A Reliquary for the Guns

           by Cheyenne Price

There is a violence to it.  Holding a gun in your hand.  If you think about it too much, inevitably you realize that you have a new power at your disposal.  I told my father I didn’t want to learn how to use a gun, that I didn’t condone violence. 

He held up his hand to quiet me and placed the cold metal in my palm, reiterating what he had always told me over the years.  Guns don’t kill people. People kill people.

“Yeah, well, guns sure make it a hell of a lot easier,” I mumbled.  Then he gave me that hard look, the one where his eyes narrow and his brow pulled together slightly like there was worry behind the anger.  I didn’t make it a habit to use profanities in front of my father, so when I did, I hoped it was enough of an indication that I was displeased. 

I suppose he had hoped that I, growing up in a family of hunters who knew the woods better than the roads they drove on, would gain a natural affinity with guns.  But I preferred the sturdiness of bows, the work of drawing the string and letting the arrow go with the force you had instilled in it.  It only seemed fair that way.

Still, we had driven all the way down to this dilapidated and abandoned house for target practice and he didn’t want to go back with a full magazine.  “We’ll just unload a few rounds,” he assured me, “won’t take long.”

My father stood up straight and showed me the gun, a sleek, metal machine that was surprisingly heavy for its size. “It’s a .22 semiautomatic pistol, all you gotta do is aim, line up the rear sight and the front sight, and pull the trigger,” his voice is gruff, stern, a voice I have come to associate with any lessons in life he wished to impart upon me. 

I remember looking back at him hesitantly, but he stood erect a few feet away, watching me patiently.  It was cold, a late December snow, and I had to shed my gloves so I could cock the gun properly.  I aimed at one of the few windows still standing and did what we came out there to do.  I pulled the trigger and my ears began to ring.


When my sister moved into our home to live with us when I was ten, her belly was large and round.  She laid claim to the entire basement as her new home and I became infatuated with the concept that this woman who I had met only once before when I was four years old would be my new friend.  It didn’t take me long to realize that, as she was already five months along in her pregnancy, the last thing on her mind would be her little sister, sixteen years younger than herself.

Some evenings she would sit with me in my room, watching my television, as she couldn’t afford her own.  One night, up later than usual, she was finishing off some Neapolitan ice cream while sitting and moaning on my wooden floor.  Together, we watched one of her favorite reality cop shows, one where the criminal’s faces were blurred and there was a lot of yelling and censoring of curse words.  She leaned her head against my bed and I touched her hair, softer and straighter than my own.  She smelled like warm vanilla coffee.  I wondered often if I would look like her when I grew up.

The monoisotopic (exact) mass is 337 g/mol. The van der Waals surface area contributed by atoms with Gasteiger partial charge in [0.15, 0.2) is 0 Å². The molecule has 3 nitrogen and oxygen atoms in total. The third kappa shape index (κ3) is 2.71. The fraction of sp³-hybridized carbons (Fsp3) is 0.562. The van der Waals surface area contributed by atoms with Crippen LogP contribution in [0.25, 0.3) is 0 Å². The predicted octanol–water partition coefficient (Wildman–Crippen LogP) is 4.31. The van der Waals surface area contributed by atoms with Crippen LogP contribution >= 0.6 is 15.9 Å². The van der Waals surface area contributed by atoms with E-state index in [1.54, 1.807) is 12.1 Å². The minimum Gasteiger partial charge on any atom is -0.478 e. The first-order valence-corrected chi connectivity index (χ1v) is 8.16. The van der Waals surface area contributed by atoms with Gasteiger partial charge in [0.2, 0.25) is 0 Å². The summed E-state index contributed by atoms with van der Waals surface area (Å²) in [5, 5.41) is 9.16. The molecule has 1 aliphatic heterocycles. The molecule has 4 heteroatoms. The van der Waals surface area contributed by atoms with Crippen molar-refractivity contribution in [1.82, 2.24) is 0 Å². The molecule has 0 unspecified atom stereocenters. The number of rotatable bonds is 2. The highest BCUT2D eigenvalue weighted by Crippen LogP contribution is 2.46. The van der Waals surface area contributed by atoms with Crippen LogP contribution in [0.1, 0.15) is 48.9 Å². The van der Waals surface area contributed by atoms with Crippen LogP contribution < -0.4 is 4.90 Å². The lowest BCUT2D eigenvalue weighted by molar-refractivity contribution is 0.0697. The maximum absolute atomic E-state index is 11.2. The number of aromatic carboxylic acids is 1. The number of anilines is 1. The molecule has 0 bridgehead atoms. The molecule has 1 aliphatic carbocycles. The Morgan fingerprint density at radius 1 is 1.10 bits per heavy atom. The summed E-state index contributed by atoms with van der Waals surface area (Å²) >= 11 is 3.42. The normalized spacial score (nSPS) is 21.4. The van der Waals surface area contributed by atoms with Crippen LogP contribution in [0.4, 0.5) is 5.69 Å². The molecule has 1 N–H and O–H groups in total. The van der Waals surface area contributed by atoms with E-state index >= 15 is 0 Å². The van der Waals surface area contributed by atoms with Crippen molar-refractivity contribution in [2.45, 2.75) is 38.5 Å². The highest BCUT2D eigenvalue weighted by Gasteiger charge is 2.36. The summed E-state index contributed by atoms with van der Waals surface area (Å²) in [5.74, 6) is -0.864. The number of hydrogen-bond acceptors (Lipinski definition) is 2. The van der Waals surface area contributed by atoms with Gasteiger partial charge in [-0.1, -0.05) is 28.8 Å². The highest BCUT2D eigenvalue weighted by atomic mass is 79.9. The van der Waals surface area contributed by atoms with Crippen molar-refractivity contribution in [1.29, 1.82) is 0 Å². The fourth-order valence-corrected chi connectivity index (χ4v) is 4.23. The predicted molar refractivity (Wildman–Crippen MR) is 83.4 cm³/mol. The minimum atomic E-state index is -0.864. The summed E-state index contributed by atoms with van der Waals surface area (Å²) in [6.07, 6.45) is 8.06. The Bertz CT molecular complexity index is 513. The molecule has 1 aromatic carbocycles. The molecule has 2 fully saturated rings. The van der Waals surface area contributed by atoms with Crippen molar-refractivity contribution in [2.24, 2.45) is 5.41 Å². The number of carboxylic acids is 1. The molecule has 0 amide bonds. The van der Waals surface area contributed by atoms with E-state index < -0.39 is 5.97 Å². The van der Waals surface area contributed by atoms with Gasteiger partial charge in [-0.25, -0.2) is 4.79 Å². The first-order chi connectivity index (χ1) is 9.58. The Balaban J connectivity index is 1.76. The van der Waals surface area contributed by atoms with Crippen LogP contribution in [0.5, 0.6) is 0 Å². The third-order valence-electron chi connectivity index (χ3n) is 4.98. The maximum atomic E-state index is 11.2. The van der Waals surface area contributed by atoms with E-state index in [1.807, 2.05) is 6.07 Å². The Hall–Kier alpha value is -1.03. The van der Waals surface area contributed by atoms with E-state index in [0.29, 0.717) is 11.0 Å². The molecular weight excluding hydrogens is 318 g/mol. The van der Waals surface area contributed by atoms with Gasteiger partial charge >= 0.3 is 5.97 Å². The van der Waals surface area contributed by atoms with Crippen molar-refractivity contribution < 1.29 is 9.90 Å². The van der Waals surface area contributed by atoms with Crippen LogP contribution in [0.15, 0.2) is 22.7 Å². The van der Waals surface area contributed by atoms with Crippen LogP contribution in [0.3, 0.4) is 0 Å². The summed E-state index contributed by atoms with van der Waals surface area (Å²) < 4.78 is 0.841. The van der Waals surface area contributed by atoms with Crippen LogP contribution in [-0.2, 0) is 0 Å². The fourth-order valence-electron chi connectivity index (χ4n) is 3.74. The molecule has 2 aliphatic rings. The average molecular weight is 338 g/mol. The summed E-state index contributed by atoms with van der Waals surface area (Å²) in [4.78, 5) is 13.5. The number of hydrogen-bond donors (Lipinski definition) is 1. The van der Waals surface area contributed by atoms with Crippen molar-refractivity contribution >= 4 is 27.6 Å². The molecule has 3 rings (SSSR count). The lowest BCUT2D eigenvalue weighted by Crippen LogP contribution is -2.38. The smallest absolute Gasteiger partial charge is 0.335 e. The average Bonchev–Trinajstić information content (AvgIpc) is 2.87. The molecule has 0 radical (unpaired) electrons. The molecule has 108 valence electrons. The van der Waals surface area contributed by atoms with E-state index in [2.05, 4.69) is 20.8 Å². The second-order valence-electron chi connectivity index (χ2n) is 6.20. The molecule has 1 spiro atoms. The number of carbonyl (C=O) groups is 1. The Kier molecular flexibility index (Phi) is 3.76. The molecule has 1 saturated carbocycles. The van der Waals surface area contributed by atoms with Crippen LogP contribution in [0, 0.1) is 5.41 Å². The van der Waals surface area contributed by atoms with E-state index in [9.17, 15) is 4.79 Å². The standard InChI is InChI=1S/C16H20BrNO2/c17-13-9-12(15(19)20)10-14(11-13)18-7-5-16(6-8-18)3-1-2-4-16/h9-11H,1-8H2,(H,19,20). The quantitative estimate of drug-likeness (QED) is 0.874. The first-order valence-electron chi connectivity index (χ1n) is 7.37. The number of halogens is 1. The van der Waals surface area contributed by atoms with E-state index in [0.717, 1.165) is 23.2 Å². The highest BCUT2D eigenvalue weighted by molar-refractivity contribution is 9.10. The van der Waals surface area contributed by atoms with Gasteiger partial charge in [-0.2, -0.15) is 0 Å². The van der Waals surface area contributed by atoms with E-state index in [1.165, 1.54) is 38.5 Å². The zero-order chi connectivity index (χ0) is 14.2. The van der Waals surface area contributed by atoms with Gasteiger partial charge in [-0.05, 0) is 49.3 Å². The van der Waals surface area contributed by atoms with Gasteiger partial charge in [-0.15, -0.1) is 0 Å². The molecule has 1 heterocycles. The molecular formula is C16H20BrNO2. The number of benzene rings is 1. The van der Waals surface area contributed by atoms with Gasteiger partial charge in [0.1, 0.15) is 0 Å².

“Melissa,” I asked pensively, “when is the baby going to be born?”

She sighed and rubbed her temples, something she had done continually that past week.  “In February sweetie.”

“When is Justin going to get out?” the “Justin” who I had referred to was the baby daddy, and at that time, in prison.

“Hopefully by May,” she answered.

“But he won’t see the baby being born.”

“That’s what happens when you hold up a store, honey. You get in trouble.”

A “hold up”, a term that had been added to my vocabulary since her arrival.  “Did he have a gun?” I asked because I didn’t know what else to ask.  I wanted to talk to my sister, to have something in common with her.  But I didn’t know how to bridge that gap.  Not with sixteen years in the way.

“Yes. But it wasn’t loaded.”

“What does ‘loaded’ mean?”

“Goodnight, Cheyenne.”  It took her a while to stand up, and she had to call our mother in to help her.  Together, they left me to sleep, turning off the lights on their way out.


It was called the acute stress response, or more commonly known as the fight-or-flight response.  For an animal, and humans for that matter, to escape required intense muscular effort, supported by all of the body’s systems, and it was the sympathetic nervous system’s activation that provided for these needs.  Dad explained that animals that have experienced a trauma, such as escaping a near-death situation, will lie down somewhere and shake until the fear and adrenaline leaves them.  Then, they go about their business as if it never happened. 


The winter of 2011 marked the end of a family friend’s life.  We knew that Kyle had been depressed for a long time, but it must have been the hope of the family that instilled a certain faith in him when he came back from rehab.  He looked better, and it seemed he felt that way as well.

On a Sunday, he told his girlfriend he was going into town to pick up some groceries.  He drove into the woods and parked, called the police and told them where to find his body, picked up the rifle that had sat next to him in the passenger’s seat and shot himself through the heart. 

I wondered about this often; why hadn’t he shot himself through his head?  Was it easier for him to place the rifle against the dashboard and pull the trigger?  Or did he place it in between his legs and lean into the barrel?  I couldn’t picture it.  I couldn’t imagine how he killed himself.  I couldn’t ask.